• Monkhouse cited the Supreme Court of Canada case Canada Atlantic Railway v. Moxley,60 a case where farmers sought damages for their property due to a train fire. A report by the engine drive was admissible because they were under a duty to make the entry, but the evidence was entered by another person.61 The court in Monkhouse did note that these three cases were all discussed in Ares.62 Monkhouse is also an example of one of the cases mentioned above where lack of personal knowledge was deemed to affect the weight of the statement, not the admissibility. The position in Monkhouse may be limited though, because it also relied the sworn testimony of the witness of the contents of the document. This in turn was based on the statement of Lord Pierce in Myers for best evidence, as cited in Ares,63 …In my view the anonymity of the recorder or the impossibility of tracing him create as valid a necessity as does his death for allowing his business records to be admitted. The principles on which the court sets out to discover the truth about these things remain unchanged, but the way in which those principles are applied must change if the principles are to be honoured and observed. It is possible that between the time when an AGCO report is initially filed, and a case comes up for trial, the agent is no longer available or cannot be located. A supervisor or other appropriate individual may testify on their behalf, if the requirement for cross-examination is maintained. Common law principles have also been overlooked when dealing with statutes. For example, it was mentioned that Laverty required that the maker of a record must have made it under a duty to a third person. But this requirement was not maintained in R.v. Wilcox64 because the duty requirement was only in common law, and not under statute. Central to the Crown’s case was a crab book, which documented fishing in excess of their quotas allotted by the                                                              60 (1888), 15 S.C.R. 145. 61 Ibid. at paras. 24-25. 62 Supra note 12 at para. 18. 63 Supra note 11 at para. 24. 64 [2001] N.S.J. No. 85; 192 N.S.R. (2d) 159 (N.S. C.A.) [Wilcox]. 19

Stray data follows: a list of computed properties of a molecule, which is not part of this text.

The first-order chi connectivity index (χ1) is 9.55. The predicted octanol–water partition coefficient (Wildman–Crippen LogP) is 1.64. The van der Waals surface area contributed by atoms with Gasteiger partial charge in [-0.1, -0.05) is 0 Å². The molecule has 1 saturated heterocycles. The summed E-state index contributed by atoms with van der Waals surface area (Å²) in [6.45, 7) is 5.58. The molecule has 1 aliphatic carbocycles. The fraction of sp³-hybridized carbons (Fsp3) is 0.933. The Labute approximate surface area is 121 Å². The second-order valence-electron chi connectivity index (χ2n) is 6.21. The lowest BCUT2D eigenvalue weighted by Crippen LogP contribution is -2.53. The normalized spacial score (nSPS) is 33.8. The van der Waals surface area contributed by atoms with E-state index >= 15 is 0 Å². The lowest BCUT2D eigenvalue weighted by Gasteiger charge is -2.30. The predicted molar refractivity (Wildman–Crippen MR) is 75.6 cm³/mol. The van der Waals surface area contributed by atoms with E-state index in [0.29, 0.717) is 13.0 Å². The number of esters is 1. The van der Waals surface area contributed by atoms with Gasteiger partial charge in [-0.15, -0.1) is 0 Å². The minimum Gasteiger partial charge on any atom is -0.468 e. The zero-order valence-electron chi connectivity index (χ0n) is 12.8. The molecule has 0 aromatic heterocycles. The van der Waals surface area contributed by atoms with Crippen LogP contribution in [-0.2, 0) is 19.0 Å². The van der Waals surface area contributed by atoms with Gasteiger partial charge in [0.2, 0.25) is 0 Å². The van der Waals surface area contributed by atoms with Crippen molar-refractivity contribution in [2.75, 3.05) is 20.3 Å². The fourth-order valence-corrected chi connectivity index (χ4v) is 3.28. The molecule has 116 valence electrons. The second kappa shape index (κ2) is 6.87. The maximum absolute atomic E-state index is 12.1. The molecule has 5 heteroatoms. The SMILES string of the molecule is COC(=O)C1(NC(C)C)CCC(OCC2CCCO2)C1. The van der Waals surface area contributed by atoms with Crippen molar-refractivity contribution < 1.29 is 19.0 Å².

• Department of Fisheries and Oceans. Instead, the document was evaluated on merits of trustworthiness, even though the purpose of the duty requirement was to provide a circumstantial guarantee of trustworthiness.65 Conversely, statutory requirements such as exclusion based on contemplation of litigation are not applicable to the common law exception. In a first degree murder case, R. v. Heyden,66 the court considered the testimony of the accused’s estranged wife that he had told her of his plans to move in with the accused to “get rid of him” and get his money. The planning and deliberation involved with this statement was essential to raising the charges to first degree murder. Matrimonial litigation between the parties was not considered material enough to exclude the evidence.67 Additionally, the court said that s. 30(10)(a)(ii) of the Federal Act had no bearing on the common law. The authority cited for this was Sunila, where the common law approach was used where the statutory approach was unsuccessful.68 Rosenberg J. of the Ontario Supreme Court also claimed in Tecoglas Inc. v. Domglas Inc.69 it unnecessary to determine if the Ontario Evidence Act was broader than at common law. This view was rejected by Arbour J. (as she then was) in Exhibitors Inc. v. Allan,70 and attempted to limit the ruling in Ares to Alberta because the case originated there. Alberta did not have at the time the equivalent statutory exception under s. 35 that would allow business documents as an exception.71 She stated, 33 …In this jurisdiction, admissibility is governed by statute and the statute supercedes the common law. The co-existence of the common law and the statutory provisions would lead to undesirable difficulties with respect to their respective conditions of admissibility. For example, under Ares, documents are admissible if made contemporaneously by someone having personal knowledge of the matters being recorded and under a duty to record. No notice is required. Under s. 35 of the Evidence Act, a document is admissible if made in the usual and ordinary course of business regardless of whether the maker of the                                                              65 Ibid. at para. 51. 66 [1999] O.J. No. 4615 (O.C.J. (Gen. Div.)) at 11; 67 Ibid. at para. 11. 68 Supra note 41 at para. 14. 69 [1985] O.J. No. 1228; 3 C.P.C. (2d) 275 at para. 7 (Ont. S.C. - H.C.). 70 (1989), 70 O.R. (2nd) 103; O.J. No. 1221 (Ont. H.C.J.). 71 Ibid. at paras. 30-32. 20